The scientific name for Ceylon Cinnamon, the cinnamon also known as “true cinnamon,” is most commonly Cinnamomum verum, but it can also be listed as Cinnamomum zeylanicum. This cinnamon stick is made from a softer, flakier bark that is lighter in color than Cassia Cinnamon, which is more familiar to a majority of Americans.
Ceylon Cinnamon sticks have 0.5% to 2% essential oils made up of mostly cinnamic aldehyde. The varying amounts of oil depends on where the cinnamon sticks were grown.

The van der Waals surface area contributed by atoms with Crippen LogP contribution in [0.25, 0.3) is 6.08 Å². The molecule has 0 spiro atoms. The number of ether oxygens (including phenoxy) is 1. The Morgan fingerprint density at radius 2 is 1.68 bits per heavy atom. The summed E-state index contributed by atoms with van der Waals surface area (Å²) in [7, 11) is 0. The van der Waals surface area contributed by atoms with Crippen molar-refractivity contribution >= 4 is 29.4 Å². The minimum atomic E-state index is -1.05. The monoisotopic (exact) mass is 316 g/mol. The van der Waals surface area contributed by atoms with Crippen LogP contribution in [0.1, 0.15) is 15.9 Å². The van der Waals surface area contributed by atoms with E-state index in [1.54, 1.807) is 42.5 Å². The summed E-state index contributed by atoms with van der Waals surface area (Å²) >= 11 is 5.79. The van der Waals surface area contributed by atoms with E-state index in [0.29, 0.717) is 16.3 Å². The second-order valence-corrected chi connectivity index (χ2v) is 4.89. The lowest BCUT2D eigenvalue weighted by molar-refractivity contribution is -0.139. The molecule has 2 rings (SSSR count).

Ceylon Cinnamon is called “kerfa” in Arabic, “rou kui” in Mandarin, “cannelle” in French, “zimt” in German, “darchini” in Hindi, “seiron Nikkei” in Japanese, “koritsa” in Russian, and “canela” in both Portuguese and Spanish. It may also be labeled as “baker’s cinnamon” or “soft stick cinnamon.”